|Changing seasons fruits|
This week's haul of late raspberries, juicy wild blackberries and unknown varieties of plum and apple makes it difficult to argue summer is nearly over. It is the perfect excuse for looking to this Almond, polenta and lemon cake with Blackberry Compote or this Plum Tart, or even Raspberry Ripple ice cream if you have enough berries.
Growing calendula (marigold) on the allotment is the best way to hold onto summer. It's the plant that just does not want to stop flowering. Once planted, it will also never go away as it self-seeds prolifically. Having to weed out new plants that come up just where you don't want them next spring is a small price to pay for the joy of having the yellow/orange blooms right through into late autumn.
|Courgettes and Pumpkins|
Growing biodynamically, I'm constantly on the look-out for slime trails and white dust in the cucurbit patch but courgettes and pumpkins are going strong and, incredibly, are pretty much free of slug/snail damage and powdery mildew this year. Once courgettes get going they come thick and fast so here are a couple of favourite recipes: a surprisingly creamy Courgette Soup and Courgette, lemon & thyme linguine.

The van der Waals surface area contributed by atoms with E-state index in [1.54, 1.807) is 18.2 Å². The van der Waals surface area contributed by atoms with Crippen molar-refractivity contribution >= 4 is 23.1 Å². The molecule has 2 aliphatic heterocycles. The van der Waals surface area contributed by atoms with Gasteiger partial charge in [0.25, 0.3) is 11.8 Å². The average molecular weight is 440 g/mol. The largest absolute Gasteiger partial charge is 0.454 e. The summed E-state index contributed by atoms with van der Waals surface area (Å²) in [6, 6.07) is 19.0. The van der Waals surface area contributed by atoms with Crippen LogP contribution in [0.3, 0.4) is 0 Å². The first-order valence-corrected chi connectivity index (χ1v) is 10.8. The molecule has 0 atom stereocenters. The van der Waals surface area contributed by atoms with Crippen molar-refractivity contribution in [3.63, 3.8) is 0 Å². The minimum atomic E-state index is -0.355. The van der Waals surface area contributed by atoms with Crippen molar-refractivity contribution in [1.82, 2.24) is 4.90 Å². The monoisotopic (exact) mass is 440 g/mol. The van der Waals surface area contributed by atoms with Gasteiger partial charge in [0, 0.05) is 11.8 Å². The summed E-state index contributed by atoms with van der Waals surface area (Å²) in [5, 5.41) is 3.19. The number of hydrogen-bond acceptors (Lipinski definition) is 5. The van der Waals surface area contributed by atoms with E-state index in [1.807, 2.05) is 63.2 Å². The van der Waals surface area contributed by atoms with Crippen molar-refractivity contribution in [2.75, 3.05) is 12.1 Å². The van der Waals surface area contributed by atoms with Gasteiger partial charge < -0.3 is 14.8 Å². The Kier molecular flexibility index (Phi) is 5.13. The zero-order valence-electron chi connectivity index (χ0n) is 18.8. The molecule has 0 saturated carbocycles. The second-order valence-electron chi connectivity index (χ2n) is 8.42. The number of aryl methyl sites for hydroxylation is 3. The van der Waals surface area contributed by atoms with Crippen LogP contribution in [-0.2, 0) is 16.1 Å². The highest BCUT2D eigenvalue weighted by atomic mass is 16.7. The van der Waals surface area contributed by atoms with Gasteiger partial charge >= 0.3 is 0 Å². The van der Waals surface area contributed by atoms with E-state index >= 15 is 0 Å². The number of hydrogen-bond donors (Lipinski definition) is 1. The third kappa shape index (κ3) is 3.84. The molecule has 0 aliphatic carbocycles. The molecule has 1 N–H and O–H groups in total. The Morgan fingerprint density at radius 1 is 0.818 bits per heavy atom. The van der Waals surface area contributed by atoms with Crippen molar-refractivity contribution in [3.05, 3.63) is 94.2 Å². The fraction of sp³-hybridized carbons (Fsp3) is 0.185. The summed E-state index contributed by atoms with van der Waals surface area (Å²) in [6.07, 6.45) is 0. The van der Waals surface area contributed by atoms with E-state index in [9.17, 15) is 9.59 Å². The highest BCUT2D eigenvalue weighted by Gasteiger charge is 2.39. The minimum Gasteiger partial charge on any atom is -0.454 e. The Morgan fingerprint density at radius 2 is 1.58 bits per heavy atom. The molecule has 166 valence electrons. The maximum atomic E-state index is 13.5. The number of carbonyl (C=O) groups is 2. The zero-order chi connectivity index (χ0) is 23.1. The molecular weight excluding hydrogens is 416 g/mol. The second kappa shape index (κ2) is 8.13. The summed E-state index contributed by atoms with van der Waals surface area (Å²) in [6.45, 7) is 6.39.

Happily for us Brits, by the time Elizabeth David was ready to publish here book French Provincial Cooking in 1960 she could write "Enterprising growers are supplying us with little courgettes as an alternative to gigantic marrows". So, here's another recipe. Fried courgettes or more properly Zucchini Scapece (meaning marinaded in vinegar and mint) as it is surely the Italians who are the courgette's greatest appreciators. It's based on the the recipe in Claudia Roden's The Food of Italy. My copy is the original 1989 version so hopefully the recipe is in the new updated version published earlier this year. I know in Italy it would be served as a separate course but I also like it alongside roast lamb.
Fried Courgettes (Zucchini scapece)
500g (3 medium) Courgettes sliced diagonally, about 4mm thick
1 clove of garlic, whole
1 clove of garlic, very finely chopped
Extra virgin olive oil
1 small dried, deseeded, chilli crumbled
A handful of fresh mint, chopped
1 tablespoon wine vinegar (I prefer Moscato vinegar but red or white wine vinegar will do)
Salt the sliced courgettes lightly and leave them to release water for up to an hour (if the courgettes are small you won't need to salt them but do let them release their water). Pat dry thoroughly with kitchen paper.
Use enough olive oil to just cover the bottom of a large frying pan. Add one clove of peeled garlic and heat to soften and brown lightly before removing and discarding it.
Fry the courgette slices in batches to brown on both sides. Drain on kitchen paper. Layer in a serving dish with the chopped garlic, chilli, mint and vinegar. Serve at room temperature.